“Twenty-four-hour calorie burn will largely depend upon daily calories consumed and energy balance,” says D’Agostino. If you continue consuming fewer calories than you burn, you’ll experience higher fat burn. “If a person maintains a caloric deficit, there will be a greater elevation of fat oxidation, even independent of macronutrient composition.”

There are studies showing no impact on the fasted condition, but never a benefit greater than the fed condition.—Brian Carson, PhD

Another study in 16 women over six weeks found no difference in fat loss between women who exercised fasted compared to those who exercised after eating over the study period.

Another related issue is post-workout hunger in those who do fasted exercise. Research published in the International Journal of Obesity in 2021 compared those who did fasted exercise and fed exercise with and without a post-exercise meal. Although they found that fasted exercise without a post-exercise meal resulted in the lowest 24-hour energy intake, it also produced the lowest energy expenditure and the highest hunger. That means that although these people had a short-term decrease in energy intake, they burned fewer calories and were hungrier.

How does fasted exercise impact workout results?

Everything depends on your exercise goals and priorities. Fasting vs. non-fasting has a more significant impact when looking at people exercising for more than an hour. A 2018 meta-analysis led by Dr. Carson looked at 23 studies on people doing cardio in the fed vs. fasted state and found no difference in exercise performance when workouts were less than 60 minutes.

“When the performance outcome is less than an hour, in almost 60% of the studies we looked at, performance was not impaired by fasting,” says Dr. Carson. So if you’re working out for a short time in a fasted state, your performance might not suffer. If performing at your best isn’t the purpose of your workout, like during a quick recovery walk or casual weekend jog, then doing so in a fasted state isn’t a problem. “There are studies showing no impact on the fasted condition, but never a benefit greater than the fed condition,” says Dr. Carson.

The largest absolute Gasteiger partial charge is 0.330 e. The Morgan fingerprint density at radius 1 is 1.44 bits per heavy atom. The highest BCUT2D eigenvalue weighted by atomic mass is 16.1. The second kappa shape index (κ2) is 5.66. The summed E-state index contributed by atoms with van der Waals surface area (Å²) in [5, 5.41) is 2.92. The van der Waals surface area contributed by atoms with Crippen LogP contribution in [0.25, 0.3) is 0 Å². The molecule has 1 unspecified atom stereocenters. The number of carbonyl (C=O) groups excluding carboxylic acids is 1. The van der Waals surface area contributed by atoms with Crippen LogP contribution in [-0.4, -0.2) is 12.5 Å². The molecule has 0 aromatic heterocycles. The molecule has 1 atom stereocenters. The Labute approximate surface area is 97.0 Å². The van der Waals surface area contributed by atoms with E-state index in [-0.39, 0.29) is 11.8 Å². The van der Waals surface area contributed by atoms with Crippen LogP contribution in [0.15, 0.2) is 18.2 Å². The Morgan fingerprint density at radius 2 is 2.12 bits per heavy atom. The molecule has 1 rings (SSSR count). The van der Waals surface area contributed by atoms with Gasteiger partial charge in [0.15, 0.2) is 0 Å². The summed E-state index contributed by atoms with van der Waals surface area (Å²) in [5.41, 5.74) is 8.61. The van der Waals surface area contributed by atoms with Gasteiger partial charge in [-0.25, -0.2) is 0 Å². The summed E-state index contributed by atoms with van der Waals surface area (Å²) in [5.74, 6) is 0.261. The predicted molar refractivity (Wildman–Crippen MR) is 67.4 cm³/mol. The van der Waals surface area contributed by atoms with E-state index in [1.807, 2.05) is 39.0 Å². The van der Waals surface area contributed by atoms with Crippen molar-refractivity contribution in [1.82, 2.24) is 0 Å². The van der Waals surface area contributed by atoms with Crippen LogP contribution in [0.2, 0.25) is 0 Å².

For those prioritizing performance goals, gaining strength or muscle, or those who like high endurance and high-intensity workouts, exercising in a fasted state could negatively affect your workout results.

Research also suggests that performance improves when you eat before longer workouts. The meta-analysis led by Dr. Carson and published in the Scandinavian Journal of Medicine & Science in Sports found that 54% of studies showed that pre-exercise feeding improved performance for people doing aerobic exercise for longer than 60 minutes, possibly due to the additional glycogen that’s available to help fuel the workout. The key takeaway: According to Dr. Carson, if you have a long exercise session or are performing in some kind of long race, you should fuel to perform to your maximum.

For people looking to gain strength and muscle mass, there’s no reason to train in a fasted state. “Do we lose muscle mass because of fasted training? No. But is it going to make your muscles bigger? No,” Dr. Carson says.

A small study on 16 men doing resistance training found that not eating breakfast before exercising decreased exercise performance in the gym. Plus, research on muscle, strength, and fasted training highlights that eating protein post-exercise is most important for recovery when exercising fasted.